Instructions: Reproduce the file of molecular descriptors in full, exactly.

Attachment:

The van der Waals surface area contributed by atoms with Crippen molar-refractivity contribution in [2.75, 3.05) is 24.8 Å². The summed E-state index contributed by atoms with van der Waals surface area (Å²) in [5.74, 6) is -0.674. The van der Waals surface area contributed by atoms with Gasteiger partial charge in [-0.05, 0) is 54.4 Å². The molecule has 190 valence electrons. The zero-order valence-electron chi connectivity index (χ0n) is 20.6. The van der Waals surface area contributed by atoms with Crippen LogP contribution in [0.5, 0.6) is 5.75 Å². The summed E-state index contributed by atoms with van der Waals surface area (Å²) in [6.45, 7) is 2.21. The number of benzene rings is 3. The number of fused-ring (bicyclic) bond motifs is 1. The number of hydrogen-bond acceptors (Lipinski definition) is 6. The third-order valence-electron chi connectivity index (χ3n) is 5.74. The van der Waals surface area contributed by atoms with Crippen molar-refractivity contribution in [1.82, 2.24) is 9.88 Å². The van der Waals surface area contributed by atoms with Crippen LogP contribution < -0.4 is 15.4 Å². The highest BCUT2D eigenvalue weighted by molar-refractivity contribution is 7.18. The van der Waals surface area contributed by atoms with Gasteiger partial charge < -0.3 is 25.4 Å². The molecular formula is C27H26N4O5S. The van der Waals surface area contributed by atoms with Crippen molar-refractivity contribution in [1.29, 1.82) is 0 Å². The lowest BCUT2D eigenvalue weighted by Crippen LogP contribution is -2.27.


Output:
The van der Waals surface area contributed by atoms with Crippen molar-refractivity contribution in [2.75, 3.05) is 24.8 Å². The summed E-state index contributed by atoms with van der Waals surface area (Å²) in [5.74, 6) is -0.674. The van der Waals surface area contributed by atoms with Gasteiger partial charge in [-0.05, 0) is 54.4 Å². The molecule has 190 valence electrons. The zero-order valence-electron chi connectivity index (χ0n) is 20.6. The van der Waals surface area contributed by atoms with Crippen LogP contribution in [0.5, 0.6) is 5.75 Å². The summed E-state index contributed by atoms with van der Waals surface area (Å²) in [6.45, 7) is 2.21. The number of benzene rings is 3. The number of fused-ring (bicyclic) bond motifs is 1. The number of hydrogen-bond acceptors (Lipinski definition) is 6. The third-order valence-electron chi connectivity index (χ3n) is 5.74. The van der Waals surface area contributed by atoms with Crippen molar-refractivity contribution in [1.82, 2.24) is 9.88 Å². The van der Waals surface area contributed by atoms with Crippen LogP contribution < -0.4 is 15.4 Å². The highest BCUT2D eigenvalue weighted by molar-refractivity contribution is 7.18. The van der Waals surface area contributed by atoms with Gasteiger partial charge < -0.3 is 25.4 Å². The molecular formula is C27H26N4O5S. The van der Waals surface area contributed by atoms with Crippen molar-refractivity contribution in [1.29, 1.82) is 0 Å². The lowest BCUT2D eigenvalue weighted by Crippen LogP contribution is -2.27.